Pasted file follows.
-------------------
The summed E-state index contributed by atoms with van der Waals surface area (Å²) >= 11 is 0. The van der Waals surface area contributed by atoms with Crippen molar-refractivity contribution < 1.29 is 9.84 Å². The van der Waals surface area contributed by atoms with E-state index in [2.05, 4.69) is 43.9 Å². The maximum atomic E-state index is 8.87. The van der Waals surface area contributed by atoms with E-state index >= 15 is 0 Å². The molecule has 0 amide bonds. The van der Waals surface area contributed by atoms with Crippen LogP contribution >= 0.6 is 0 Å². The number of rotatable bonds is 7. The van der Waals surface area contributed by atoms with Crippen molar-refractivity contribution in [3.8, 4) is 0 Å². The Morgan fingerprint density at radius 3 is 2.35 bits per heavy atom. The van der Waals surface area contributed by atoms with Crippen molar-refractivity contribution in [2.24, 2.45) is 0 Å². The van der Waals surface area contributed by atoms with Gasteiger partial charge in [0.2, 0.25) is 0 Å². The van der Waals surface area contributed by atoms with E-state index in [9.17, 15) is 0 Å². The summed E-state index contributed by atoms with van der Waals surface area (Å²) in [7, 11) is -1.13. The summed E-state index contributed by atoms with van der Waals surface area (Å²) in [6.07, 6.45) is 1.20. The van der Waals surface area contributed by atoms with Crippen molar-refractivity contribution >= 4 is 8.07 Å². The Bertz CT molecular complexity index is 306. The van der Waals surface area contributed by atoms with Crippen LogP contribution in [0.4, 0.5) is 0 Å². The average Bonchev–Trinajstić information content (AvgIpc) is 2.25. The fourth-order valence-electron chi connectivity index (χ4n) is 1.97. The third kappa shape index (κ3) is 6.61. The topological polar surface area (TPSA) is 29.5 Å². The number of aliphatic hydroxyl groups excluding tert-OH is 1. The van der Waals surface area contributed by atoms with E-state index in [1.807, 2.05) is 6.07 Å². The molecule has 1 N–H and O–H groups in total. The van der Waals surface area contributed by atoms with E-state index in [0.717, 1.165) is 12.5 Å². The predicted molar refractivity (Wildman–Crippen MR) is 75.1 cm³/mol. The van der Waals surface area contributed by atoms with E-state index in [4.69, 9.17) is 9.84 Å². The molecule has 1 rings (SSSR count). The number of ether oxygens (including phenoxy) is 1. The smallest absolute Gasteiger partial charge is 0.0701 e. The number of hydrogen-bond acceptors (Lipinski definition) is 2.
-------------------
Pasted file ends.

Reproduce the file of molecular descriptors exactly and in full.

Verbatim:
The summed E-state index contributed by atoms with van der Waals surface area (Å²) >= 11 is 0. The van der Waals surface area contributed by atoms with Crippen molar-refractivity contribution < 1.29 is 9.84 Å². The van der Waals surface area contributed by atoms with E-state index in [2.05, 4.69) is 43.9 Å². The maximum atomic E-state index is 8.87. The van der Waals surface area contributed by atoms with E-state index >= 15 is 0 Å². The molecule has 0 amide bonds. The van der Waals surface area contributed by atoms with Crippen LogP contribution >= 0.6 is 0 Å². The number of rotatable bonds is 7. The van der Waals surface area contributed by atoms with Crippen molar-refractivity contribution in [3.8, 4) is 0 Å². The Morgan fingerprint density at radius 3 is 2.35 bits per heavy atom. The van der Waals surface area contributed by atoms with Crippen molar-refractivity contribution in [2.24, 2.45) is 0 Å². The van der Waals surface area contributed by atoms with Gasteiger partial charge in [0.2, 0.25) is 0 Å². The van der Waals surface area contributed by atoms with E-state index in [9.17, 15) is 0 Å². The summed E-state index contributed by atoms with van der Waals surface area (Å²) in [7, 11) is -1.13. The summed E-state index contributed by atoms with van der Waals surface area (Å²) in [6.07, 6.45) is 1.20. The van der Waals surface area contributed by atoms with Crippen molar-refractivity contribution >= 4 is 8.07 Å². The Bertz CT molecular complexity index is 306. The van der Waals surface area contributed by atoms with Crippen LogP contribution in [0.4, 0.5) is 0 Å². The average Bonchev–Trinajstić information content (AvgIpc) is 2.25. The fourth-order valence-electron chi connectivity index (χ4n) is 1.97. The third kappa shape index (κ3) is 6.61. The topological polar surface area (TPSA) is 29.5 Å². The number of aliphatic hydroxyl groups excluding tert-OH is 1. The van der Waals surface area contributed by atoms with E-state index in [1.807, 2.05) is 6.07 Å². The molecule has 1 N–H and O–H groups in total. The van der Waals surface area contributed by atoms with E-state index in [0.717, 1.165) is 12.5 Å². The predicted molar refractivity (Wildman–Crippen MR) is 75.1 cm³/mol. The van der Waals surface area contributed by atoms with E-state index in [4.69, 9.17) is 9.84 Å². The molecule has 1 rings (SSSR count). The number of ether oxygens (including phenoxy) is 1. The smallest absolute Gasteiger partial charge is 0.0701 e. The number of hydrogen-bond acceptors (Lipinski definition) is 2.